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Aug 18, 2023, 6:45am EDT
securityEurope
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Semafor Signals

The US is worried that Ukraine won’t meet its counteroffensive’s key goal

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U.S Air Force F-35 jets and Polish Air Force F-16 jet participate in the military parade on Armed Forces Day, celebrated annually on August 15 to commemorate Poland's victory over the Soviet Union's Red Army in 1920, in Warsaw, Poland, August 15, 2023. REUTERS/Kacper Pempel
REUTERS/Kacper Pempel
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U.S. intelligence officials are concerned that Ukraine won’t meet a key goal in its ongoing counteroffensive against Russia. Kyiv has been making inroads in its campaign, but a recent briefing given to U.S. politicians suggests that its forces face a tougher battle than initially expected, The Washington Post reports.

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U.S. intelligence officials don’t believe it’s possible for Ukraine to reach Melitopol, a southeastern city occupied by Russia. The city is key to Ukraine’s offensive and goal of severing Russia’s land bridge to Crimea, but Moscow’s forces have fortifications and defensive lines in place. Ukraine may be able to breach one, “but can they breach all three and have enough forces available after taking attrition to achieve something more significant like taking Tokmak or something beyond that,” military analyst Rob Lee asked in an interview with The Washington Post.1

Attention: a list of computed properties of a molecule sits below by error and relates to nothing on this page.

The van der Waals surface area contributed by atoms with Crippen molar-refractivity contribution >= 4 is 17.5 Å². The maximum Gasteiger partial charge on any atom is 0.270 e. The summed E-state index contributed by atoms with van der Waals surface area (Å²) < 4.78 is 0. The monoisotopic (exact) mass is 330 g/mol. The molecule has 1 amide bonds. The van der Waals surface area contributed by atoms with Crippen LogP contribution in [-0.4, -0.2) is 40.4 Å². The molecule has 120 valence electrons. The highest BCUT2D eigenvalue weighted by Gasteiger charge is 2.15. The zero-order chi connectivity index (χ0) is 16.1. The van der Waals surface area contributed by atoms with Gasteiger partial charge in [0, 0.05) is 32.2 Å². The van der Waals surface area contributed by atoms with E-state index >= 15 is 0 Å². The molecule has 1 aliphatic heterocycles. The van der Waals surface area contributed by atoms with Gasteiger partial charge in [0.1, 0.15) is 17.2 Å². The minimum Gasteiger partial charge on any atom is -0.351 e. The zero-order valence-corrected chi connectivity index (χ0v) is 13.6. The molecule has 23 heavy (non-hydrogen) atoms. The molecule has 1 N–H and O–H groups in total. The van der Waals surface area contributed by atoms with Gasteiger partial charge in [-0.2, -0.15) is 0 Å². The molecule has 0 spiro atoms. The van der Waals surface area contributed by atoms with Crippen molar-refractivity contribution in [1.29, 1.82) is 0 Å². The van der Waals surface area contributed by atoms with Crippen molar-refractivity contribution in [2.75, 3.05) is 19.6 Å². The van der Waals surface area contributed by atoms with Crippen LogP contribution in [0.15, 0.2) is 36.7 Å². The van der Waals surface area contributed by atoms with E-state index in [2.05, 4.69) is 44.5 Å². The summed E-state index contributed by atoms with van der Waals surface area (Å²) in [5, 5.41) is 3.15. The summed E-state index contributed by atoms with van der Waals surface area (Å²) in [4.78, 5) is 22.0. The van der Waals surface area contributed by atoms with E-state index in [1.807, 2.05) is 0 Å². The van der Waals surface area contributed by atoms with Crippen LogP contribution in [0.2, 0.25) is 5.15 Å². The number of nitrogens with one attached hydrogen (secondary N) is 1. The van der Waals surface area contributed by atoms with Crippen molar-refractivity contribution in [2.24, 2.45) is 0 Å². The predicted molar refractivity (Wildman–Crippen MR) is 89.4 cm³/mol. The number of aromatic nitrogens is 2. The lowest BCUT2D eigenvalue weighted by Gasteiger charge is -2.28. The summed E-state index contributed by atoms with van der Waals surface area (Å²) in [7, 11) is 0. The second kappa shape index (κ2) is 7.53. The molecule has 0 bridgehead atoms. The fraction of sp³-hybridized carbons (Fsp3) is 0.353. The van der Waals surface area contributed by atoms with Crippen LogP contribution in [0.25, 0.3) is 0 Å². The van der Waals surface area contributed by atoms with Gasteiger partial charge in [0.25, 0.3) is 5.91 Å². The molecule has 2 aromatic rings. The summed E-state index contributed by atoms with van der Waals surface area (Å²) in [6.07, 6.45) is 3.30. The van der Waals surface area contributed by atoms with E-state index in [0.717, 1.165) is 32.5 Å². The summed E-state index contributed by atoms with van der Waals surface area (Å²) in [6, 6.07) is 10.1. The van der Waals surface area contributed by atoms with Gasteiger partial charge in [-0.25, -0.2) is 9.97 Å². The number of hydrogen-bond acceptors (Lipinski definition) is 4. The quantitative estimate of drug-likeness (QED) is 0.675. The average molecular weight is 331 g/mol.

The U.S. has approved the sale of F-16 fighter jets to Kyiv, but Ukrainian defense officials don’t believe they will receive them before the new year. That would make the counteroffensive more difficult, though not impossible.2 “If you expect Ukraine to fight like we fight, then they have to have the tools that we have, and we have not given them those tools,” former NATO commander Philip Breedlove told The New York Times.3

Russia has proven more resilient against Ukraine’s offensive than previously expected. But Ukraine could still push ahead, as long as Western countries commit to the funding and supplies the country requires to break through Russia’s defenses, Frederick Kagan, Karolina Hird, and Kateryna Stepanenko argued in Time magazine. “It is still maneuver warfare rather than attritional warfare, just at a slower pace. It therefore requires patience, but it can succeed,” they wrote.4

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